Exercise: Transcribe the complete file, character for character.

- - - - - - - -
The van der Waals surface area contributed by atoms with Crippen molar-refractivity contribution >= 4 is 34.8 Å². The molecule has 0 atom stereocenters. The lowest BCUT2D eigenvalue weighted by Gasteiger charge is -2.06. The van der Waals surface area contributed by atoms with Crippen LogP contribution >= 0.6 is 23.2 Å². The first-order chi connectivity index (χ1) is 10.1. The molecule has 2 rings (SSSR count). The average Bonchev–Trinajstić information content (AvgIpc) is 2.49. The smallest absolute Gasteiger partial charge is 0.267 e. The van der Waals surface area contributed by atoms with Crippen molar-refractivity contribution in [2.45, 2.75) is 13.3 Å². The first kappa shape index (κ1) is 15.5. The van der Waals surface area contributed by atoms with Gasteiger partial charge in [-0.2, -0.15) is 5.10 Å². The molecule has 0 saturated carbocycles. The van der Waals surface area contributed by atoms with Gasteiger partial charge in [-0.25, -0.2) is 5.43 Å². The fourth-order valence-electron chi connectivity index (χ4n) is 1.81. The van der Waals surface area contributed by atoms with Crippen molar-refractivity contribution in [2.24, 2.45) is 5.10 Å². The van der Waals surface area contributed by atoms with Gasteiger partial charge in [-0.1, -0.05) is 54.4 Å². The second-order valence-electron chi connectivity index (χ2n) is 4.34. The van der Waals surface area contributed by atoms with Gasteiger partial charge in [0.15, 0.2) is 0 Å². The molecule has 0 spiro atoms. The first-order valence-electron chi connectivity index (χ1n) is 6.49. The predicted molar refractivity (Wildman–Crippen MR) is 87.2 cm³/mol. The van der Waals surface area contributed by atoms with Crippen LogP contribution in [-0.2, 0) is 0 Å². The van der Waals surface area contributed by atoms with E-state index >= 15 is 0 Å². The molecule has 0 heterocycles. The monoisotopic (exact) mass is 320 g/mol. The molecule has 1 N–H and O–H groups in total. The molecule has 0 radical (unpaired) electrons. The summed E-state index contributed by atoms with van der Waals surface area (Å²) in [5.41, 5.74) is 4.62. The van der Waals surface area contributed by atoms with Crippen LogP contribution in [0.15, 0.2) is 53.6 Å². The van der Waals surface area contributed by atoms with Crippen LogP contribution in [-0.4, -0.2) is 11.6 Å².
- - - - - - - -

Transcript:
The van der Waals surface area contributed by atoms with Crippen molar-refractivity contribution >= 4 is 34.8 Å². The molecule has 0 atom stereocenters. The lowest BCUT2D eigenvalue weighted by Gasteiger charge is -2.06. The van der Waals surface area contributed by atoms with Crippen LogP contribution >= 0.6 is 23.2 Å². The first-order chi connectivity index (χ1) is 10.1. The molecule has 2 rings (SSSR count). The average Bonchev–Trinajstić information content (AvgIpc) is 2.49. The smallest absolute Gasteiger partial charge is 0.267 e. The van der Waals surface area contributed by atoms with Crippen molar-refractivity contribution in [2.45, 2.75) is 13.3 Å². The first kappa shape index (κ1) is 15.5. The van der Waals surface area contributed by atoms with Gasteiger partial charge in [-0.2, -0.15) is 5.10 Å². The molecule has 0 saturated carbocycles. The van der Waals surface area contributed by atoms with Gasteiger partial charge in [-0.25, -0.2) is 5.43 Å². The fourth-order valence-electron chi connectivity index (χ4n) is 1.81. The van der Waals surface area contributed by atoms with Crippen molar-refractivity contribution in [2.24, 2.45) is 5.10 Å². The van der Waals surface area contributed by atoms with Gasteiger partial charge in [-0.1, -0.05) is 54.4 Å². The second-order valence-electron chi connectivity index (χ2n) is 4.34. The van der Waals surface area contributed by atoms with Gasteiger partial charge in [0.15, 0.2) is 0 Å². The molecule has 0 spiro atoms. The first-order valence-electron chi connectivity index (χ1n) is 6.49. The predicted molar refractivity (Wildman–Crippen MR) is 87.2 cm³/mol. The van der Waals surface area contributed by atoms with Crippen LogP contribution in [-0.2, 0) is 0 Å². The van der Waals surface area contributed by atoms with E-state index >= 15 is 0 Å². The molecule has 0 heterocycles. The monoisotopic (exact) mass is 320 g/mol. The molecule has 1 N–H and O–H groups in total. The molecule has 0 radical (unpaired) electrons. The summed E-state index contributed by atoms with van der Waals surface area (Å²) in [5.41, 5.74) is 4.62. The van der Waals surface area contributed by atoms with Crippen LogP contribution in [0.15, 0.2) is 53.6 Å². The van der Waals surface area contributed by atoms with Crippen LogP contribution in [-0.4, -0.2) is 11.6 Å².